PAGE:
I don’t like to be the bearer of bad news, but once again, I see the accounting profession about to take another hit. It’s the trifecta of body blows to accountants who operate in the SMSF field.
First it was the cessation of Accountants’ Exemption and the obligation to operate under an Australian Financial Services (“AFS”) Licence (either directly or as an Authorised Representative). Next it was the requirement for all accountants to attain RG 146 qualification not just in superannuation, but also in regard to any class of financial product advice. And now we find that a newly created body, the Financial Adviser Standards and Ethics Authority (“FASEA”) is imposing a strict benchmark on Financial Advisers.
It is important to limit the scope of what is at stake here. As I discussed in an earlier post, a Financial Adviser is one who is authorised to provide personal (that is, not general) advice to a retail client in relation to all financial products, other than basic deposit products, general insurance products and consumer credit insurance. Personal advice is defined as financial product advice whereby the provider has considered (or should have considered) one or more of the person’s objectives, financial situation and needs. This column is only focussed on accountants who operated under a limited AFS Licence and not those who provide financial planning or other similar services under a full AFS Licence.
Any accountant who provides SMSF advice to a retail client, is by definition, a Financial Adviser. Their details should already be disclosed on ASIC's Financial Advisers Register.
FASEA has proposed a number of new requirements that all Financial Advisers must comply with. There is a transitional period for current and future individuals, however, the outcomes will remain the same.
FASEA has stipulated that all Financial Advisers will need to hold a related Bachelor qualification (or higher) of a related degree. It is beyond comprehension that the accounting bodies needed to lobby FASEA to ensure that an accounting degree was deemed to be related qualification. I have already voiced my opposition to this tertiary threshold, as I have no doubt that individuals with an industry based diploma are just as competent and capable of providing sound financial product advice - a Bachelor’s degree is not an arbiter as to what constitutes good morals and ethics….but I digress. This point is not relevant for members of Chartered Accountants Australia and New Zealand (“CAANZ”) and CPA Australia (“CPA”), due to the fact that an accounting degree is a prerequisite to admission as a Member of these two industry bodies. Members of The Institute of Public Accountants (“IPA”) who are not degree qualified will need to be aware that they will need to complete a relevant degree by 2024.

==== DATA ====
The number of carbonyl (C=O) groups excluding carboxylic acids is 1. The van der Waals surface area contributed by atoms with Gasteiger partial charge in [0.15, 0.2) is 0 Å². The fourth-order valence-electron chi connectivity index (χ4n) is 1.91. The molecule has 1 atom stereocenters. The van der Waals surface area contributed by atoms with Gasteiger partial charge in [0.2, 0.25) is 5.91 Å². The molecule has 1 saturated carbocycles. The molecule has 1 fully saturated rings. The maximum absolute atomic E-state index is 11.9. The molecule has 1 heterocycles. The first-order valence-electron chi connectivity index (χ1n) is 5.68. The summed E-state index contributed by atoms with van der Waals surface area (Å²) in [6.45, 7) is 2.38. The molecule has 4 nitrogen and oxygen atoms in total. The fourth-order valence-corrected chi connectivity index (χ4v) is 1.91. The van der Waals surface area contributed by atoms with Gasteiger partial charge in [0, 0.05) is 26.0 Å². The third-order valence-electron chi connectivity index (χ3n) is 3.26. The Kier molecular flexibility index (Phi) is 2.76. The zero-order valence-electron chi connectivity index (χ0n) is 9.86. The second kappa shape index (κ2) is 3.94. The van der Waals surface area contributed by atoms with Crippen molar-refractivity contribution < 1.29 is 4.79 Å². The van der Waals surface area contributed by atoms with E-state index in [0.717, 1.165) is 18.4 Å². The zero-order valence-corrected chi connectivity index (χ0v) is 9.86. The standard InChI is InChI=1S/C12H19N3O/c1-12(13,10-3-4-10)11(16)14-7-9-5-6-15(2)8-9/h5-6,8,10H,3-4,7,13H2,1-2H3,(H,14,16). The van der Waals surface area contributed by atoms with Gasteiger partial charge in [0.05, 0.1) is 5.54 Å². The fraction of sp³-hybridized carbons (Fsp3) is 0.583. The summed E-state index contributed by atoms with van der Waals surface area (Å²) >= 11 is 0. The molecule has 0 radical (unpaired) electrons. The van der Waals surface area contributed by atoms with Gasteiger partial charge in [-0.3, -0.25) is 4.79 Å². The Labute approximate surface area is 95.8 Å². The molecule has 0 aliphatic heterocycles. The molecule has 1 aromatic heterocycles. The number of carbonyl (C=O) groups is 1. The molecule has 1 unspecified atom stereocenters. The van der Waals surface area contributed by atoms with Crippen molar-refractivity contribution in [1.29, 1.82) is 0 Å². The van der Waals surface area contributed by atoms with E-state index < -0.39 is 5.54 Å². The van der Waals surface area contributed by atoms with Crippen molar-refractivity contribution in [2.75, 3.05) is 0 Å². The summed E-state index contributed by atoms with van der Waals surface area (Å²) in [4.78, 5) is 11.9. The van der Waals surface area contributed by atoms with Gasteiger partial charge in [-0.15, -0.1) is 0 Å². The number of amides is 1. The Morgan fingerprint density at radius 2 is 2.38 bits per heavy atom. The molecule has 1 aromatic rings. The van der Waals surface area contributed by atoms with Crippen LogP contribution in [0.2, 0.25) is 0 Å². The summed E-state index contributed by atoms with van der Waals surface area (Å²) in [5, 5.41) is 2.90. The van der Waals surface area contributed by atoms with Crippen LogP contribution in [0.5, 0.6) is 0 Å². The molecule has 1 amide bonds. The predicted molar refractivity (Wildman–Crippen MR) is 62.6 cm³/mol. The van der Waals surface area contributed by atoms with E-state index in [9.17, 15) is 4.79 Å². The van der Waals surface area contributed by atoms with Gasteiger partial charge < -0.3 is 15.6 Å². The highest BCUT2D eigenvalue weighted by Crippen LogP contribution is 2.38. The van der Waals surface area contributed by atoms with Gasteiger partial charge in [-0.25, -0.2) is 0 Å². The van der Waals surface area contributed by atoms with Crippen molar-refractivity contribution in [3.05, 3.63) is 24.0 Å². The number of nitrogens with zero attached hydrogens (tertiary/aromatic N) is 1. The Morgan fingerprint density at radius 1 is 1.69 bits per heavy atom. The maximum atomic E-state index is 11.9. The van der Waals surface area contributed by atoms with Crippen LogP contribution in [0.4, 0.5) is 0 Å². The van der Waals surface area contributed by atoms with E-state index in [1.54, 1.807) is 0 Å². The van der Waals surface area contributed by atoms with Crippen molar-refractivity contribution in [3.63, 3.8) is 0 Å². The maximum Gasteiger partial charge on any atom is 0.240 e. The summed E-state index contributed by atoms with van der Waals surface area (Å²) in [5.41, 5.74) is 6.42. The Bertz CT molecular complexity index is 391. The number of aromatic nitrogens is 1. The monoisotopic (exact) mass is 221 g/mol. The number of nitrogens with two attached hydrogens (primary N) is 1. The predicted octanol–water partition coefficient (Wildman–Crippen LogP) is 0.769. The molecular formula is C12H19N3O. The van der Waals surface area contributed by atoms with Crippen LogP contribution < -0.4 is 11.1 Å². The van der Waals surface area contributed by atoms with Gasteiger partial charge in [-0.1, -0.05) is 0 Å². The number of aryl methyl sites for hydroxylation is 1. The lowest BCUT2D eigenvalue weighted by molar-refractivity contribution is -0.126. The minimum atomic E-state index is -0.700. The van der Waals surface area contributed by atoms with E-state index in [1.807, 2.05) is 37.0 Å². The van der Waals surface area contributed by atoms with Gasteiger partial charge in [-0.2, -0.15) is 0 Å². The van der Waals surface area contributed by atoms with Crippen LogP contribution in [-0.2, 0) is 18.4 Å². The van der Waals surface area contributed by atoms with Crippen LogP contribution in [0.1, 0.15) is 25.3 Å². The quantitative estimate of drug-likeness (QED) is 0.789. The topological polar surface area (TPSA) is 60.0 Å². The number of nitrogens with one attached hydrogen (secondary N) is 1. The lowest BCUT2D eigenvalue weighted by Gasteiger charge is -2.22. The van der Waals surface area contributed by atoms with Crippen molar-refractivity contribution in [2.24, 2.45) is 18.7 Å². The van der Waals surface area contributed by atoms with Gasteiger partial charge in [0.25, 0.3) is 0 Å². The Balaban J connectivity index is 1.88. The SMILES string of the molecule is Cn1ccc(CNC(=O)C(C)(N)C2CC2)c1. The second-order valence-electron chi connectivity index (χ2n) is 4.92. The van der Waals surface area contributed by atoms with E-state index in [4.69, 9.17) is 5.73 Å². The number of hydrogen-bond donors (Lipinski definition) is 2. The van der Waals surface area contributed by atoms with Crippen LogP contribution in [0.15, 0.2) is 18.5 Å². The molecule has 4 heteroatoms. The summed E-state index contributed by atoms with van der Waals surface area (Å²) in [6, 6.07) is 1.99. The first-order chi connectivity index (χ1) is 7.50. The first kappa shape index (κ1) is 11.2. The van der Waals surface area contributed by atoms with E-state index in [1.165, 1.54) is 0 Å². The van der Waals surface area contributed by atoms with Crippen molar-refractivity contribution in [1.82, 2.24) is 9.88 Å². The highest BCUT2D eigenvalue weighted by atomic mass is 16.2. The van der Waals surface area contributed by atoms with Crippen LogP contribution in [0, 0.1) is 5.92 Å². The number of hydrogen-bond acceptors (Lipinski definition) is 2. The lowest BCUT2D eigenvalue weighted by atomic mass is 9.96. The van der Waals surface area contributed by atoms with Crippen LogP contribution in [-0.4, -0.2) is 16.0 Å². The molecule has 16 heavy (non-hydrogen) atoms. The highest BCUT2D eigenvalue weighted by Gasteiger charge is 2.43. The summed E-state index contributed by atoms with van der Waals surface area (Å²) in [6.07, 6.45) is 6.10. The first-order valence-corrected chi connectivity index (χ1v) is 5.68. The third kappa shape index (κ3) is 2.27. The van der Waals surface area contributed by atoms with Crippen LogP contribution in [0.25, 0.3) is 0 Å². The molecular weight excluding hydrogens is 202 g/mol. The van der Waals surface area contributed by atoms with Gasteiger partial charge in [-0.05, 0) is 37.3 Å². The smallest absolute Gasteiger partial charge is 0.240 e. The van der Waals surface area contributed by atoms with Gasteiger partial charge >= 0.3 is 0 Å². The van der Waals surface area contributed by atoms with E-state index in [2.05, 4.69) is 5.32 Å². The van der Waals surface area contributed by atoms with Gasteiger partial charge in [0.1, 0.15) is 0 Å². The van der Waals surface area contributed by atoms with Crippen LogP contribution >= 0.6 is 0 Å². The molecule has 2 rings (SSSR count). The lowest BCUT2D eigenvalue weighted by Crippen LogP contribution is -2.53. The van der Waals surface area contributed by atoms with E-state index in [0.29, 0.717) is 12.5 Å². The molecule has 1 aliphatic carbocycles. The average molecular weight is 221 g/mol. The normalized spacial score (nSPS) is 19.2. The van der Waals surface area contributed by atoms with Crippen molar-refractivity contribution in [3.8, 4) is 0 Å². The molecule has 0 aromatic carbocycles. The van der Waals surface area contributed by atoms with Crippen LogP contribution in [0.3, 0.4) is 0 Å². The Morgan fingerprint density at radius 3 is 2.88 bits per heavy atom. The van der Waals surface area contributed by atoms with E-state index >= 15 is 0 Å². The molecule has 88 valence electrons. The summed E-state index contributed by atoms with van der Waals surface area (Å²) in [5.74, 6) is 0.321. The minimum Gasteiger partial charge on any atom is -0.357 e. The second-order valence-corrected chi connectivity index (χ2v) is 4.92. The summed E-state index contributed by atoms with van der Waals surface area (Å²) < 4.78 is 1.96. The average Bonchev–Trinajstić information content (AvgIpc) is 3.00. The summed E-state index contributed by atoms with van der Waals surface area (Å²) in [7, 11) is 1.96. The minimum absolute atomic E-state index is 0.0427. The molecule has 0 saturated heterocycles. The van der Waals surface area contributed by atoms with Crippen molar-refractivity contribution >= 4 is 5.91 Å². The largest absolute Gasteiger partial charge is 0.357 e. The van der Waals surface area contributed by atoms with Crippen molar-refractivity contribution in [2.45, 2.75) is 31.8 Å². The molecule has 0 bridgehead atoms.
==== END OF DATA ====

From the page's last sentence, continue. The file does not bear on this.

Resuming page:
Limited Licence accountants who provide personal advice to retail clients regarding the establishment of an SMSF will need to complete further study to satisfy FASEA’s new guidelines. This will involve a bridging course of three study units to meet the new standards including a Code of Ethics. Any accountant who possesses a postgraduate qualification in a related field will only need to complete a one unit bridging course covering the FASEA Code of Ethics. It is important to note that this is in addition to the current obligations as a member of their own respective accounting body.
In addition, FASEA has not taken into consideration an accountant’s extensive years of practical experience and knowledge. A bridging course covering the new standards and the Code of Ethics is a slap in the face for those accountants who have extensive experience, possess appropriate qualifications and accreditations and are required to complete at least 120 hours of continuing professional developed each triennium. At the very least, current CAANZ and CPA accountants should be grandfathered with new entrants having to undertake the required units. It is important to consider whether the CA Program or CPA Program will be accepted as a “related postgraduate qualification”. It is essential that both CAANZ and CPA lobby FASEA for this to occur so they can be included the relevant units of study - even as an additional optional unit of study.
I would go one step further and lobby FASEA to accept that its education and training requirements can be satisfied by a limited AFS Licence accounting if they meet the specific membership requirements of the CAANZ and CPA. Otherwise there is an unnecessary duplication of education standards, ongoing professional development and bureaucracy.
Should you have any queries about ASIC or other issues involving compliance, licensing, or corporate governance, please contact Jeremy Danon, director of Ariel & Associates Pty Ltd on (02) 8223 3355 or at email@example.com.
Author’s Disclaimer: I am a member of Chartered Accountants Australia and New Zealand. I was a member of CPA Australia. I have a Business Degree. No cricketers were harmed in the writing of this column.